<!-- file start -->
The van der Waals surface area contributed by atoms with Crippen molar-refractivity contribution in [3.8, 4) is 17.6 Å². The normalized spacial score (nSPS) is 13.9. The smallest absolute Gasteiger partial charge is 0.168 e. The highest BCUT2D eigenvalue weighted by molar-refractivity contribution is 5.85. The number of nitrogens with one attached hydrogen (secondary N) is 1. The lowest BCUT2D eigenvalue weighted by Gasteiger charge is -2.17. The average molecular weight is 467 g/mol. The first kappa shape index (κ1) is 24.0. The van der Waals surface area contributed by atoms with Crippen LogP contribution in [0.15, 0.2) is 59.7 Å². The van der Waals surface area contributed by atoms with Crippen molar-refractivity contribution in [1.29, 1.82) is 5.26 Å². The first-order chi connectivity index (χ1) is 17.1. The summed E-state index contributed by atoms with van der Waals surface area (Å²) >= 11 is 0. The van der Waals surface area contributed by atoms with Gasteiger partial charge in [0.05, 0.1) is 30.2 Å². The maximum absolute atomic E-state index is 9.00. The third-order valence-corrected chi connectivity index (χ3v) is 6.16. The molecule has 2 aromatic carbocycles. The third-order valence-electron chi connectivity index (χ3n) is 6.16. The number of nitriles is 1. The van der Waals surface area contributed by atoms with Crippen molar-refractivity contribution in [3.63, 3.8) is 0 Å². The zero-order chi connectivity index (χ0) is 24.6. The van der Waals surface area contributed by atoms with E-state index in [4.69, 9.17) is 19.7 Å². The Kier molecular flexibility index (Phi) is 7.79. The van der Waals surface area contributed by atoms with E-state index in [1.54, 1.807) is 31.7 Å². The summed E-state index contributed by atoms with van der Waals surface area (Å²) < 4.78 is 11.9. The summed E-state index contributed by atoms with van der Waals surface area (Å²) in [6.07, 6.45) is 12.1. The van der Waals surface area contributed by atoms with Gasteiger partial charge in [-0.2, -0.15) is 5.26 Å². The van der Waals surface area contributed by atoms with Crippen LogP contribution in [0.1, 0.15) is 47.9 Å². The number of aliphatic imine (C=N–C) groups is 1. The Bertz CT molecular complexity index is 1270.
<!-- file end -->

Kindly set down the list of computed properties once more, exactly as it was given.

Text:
The van der Waals surface area contributed by atoms with Crippen molar-refractivity contribution in [3.8, 4) is 17.6 Å². The normalized spacial score (nSPS) is 13.9. The smallest absolute Gasteiger partial charge is 0.168 e. The highest BCUT2D eigenvalue weighted by molar-refractivity contribution is 5.85. The number of nitrogens with one attached hydrogen (secondary N) is 1. The lowest BCUT2D eigenvalue weighted by Gasteiger charge is -2.17. The average molecular weight is 467 g/mol. The first kappa shape index (κ1) is 24.0. The van der Waals surface area contributed by atoms with Crippen LogP contribution in [0.15, 0.2) is 59.7 Å². The van der Waals surface area contributed by atoms with Crippen molar-refractivity contribution in [1.29, 1.82) is 5.26 Å². The first-order chi connectivity index (χ1) is 17.1. The summed E-state index contributed by atoms with van der Waals surface area (Å²) >= 11 is 0. The van der Waals surface area contributed by atoms with Gasteiger partial charge in [0.05, 0.1) is 30.2 Å². The maximum absolute atomic E-state index is 9.00. The third-order valence-corrected chi connectivity index (χ3v) is 6.16. The molecule has 2 aromatic carbocycles. The third-order valence-electron chi connectivity index (χ3n) is 6.16. The number of nitriles is 1. The van der Waals surface area contributed by atoms with Crippen molar-refractivity contribution in [3.63, 3.8) is 0 Å². The zero-order chi connectivity index (χ0) is 24.6. The van der Waals surface area contributed by atoms with E-state index in [4.69, 9.17) is 19.7 Å². The Kier molecular flexibility index (Phi) is 7.79. The van der Waals surface area contributed by atoms with E-state index in [1.54, 1.807) is 31.7 Å². The summed E-state index contributed by atoms with van der Waals surface area (Å²) < 4.78 is 11.9. The summed E-state index contributed by atoms with van der Waals surface area (Å²) in [6.07, 6.45) is 12.1. The van der Waals surface area contributed by atoms with Gasteiger partial charge in [-0.2, -0.15) is 5.26 Å². The van der Waals surface area contributed by atoms with Crippen LogP contribution in [0.1, 0.15) is 47.9 Å². The number of aliphatic imine (C=N–C) groups is 1. The Bertz CT molecular complexity index is 1270.